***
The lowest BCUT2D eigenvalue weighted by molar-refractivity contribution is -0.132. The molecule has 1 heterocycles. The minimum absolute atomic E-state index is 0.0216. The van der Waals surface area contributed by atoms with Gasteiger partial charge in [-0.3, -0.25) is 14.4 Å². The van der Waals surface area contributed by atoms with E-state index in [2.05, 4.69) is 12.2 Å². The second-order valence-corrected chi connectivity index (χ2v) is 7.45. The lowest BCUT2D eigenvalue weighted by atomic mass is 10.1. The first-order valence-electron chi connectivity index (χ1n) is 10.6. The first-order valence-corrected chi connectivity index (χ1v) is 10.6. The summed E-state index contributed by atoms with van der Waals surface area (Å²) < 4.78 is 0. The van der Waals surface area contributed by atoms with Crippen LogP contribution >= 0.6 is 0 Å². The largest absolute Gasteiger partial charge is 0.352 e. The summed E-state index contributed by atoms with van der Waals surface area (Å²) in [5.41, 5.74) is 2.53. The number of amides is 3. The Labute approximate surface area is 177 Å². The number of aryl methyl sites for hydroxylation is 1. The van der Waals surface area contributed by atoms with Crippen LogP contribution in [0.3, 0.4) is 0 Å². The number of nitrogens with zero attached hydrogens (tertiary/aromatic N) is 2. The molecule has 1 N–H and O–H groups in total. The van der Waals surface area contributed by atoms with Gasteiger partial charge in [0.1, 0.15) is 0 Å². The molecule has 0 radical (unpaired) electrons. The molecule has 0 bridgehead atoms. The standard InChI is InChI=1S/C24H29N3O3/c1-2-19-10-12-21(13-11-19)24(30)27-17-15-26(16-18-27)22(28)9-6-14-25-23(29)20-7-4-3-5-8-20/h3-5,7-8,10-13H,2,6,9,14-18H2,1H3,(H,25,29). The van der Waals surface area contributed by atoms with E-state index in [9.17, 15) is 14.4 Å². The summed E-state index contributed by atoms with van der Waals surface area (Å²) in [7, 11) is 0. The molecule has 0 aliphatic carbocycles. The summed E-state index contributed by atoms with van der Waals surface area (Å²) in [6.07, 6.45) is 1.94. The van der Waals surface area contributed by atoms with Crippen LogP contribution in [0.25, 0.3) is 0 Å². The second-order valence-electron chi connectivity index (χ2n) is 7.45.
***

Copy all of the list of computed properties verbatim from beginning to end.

The lowest BCUT2D eigenvalue weighted by molar-refractivity contribution is -0.132. The molecule has 1 heterocycles. The minimum absolute atomic E-state index is 0.0216. The van der Waals surface area contributed by atoms with Gasteiger partial charge in [-0.3, -0.25) is 14.4 Å². The van der Waals surface area contributed by atoms with E-state index in [2.05, 4.69) is 12.2 Å². The second-order valence-corrected chi connectivity index (χ2v) is 7.45. The lowest BCUT2D eigenvalue weighted by atomic mass is 10.1. The first-order valence-electron chi connectivity index (χ1n) is 10.6. The first-order valence-corrected chi connectivity index (χ1v) is 10.6. The summed E-state index contributed by atoms with van der Waals surface area (Å²) < 4.78 is 0. The van der Waals surface area contributed by atoms with Crippen LogP contribution >= 0.6 is 0 Å². The largest absolute Gasteiger partial charge is 0.352 e. The summed E-state index contributed by atoms with van der Waals surface area (Å²) in [5.41, 5.74) is 2.53. The number of amides is 3. The Labute approximate surface area is 177 Å². The number of aryl methyl sites for hydroxylation is 1. The van der Waals surface area contributed by atoms with Crippen LogP contribution in [0.3, 0.4) is 0 Å². The number of nitrogens with zero attached hydrogens (tertiary/aromatic N) is 2. The molecule has 1 N–H and O–H groups in total. The van der Waals surface area contributed by atoms with Gasteiger partial charge in [0.1, 0.15) is 0 Å². The molecule has 0 radical (unpaired) electrons. The molecule has 0 bridgehead atoms. The standard InChI is InChI=1S/C24H29N3O3/c1-2-19-10-12-21(13-11-19)24(30)27-17-15-26(16-18-27)22(28)9-6-14-25-23(29)20-7-4-3-5-8-20/h3-5,7-8,10-13H,2,6,9,14-18H2,1H3,(H,25,29). The van der Waals surface area contributed by atoms with E-state index in [9.17, 15) is 14.4 Å². The summed E-state index contributed by atoms with van der Waals surface area (Å²) in [7, 11) is 0. The molecule has 0 aliphatic carbocycles. The summed E-state index contributed by atoms with van der Waals surface area (Å²) in [6.07, 6.45) is 1.94. The van der Waals surface area contributed by atoms with Crippen LogP contribution in [0.25, 0.3) is 0 Å². The second-order valence-electron chi connectivity index (χ2n) is 7.45.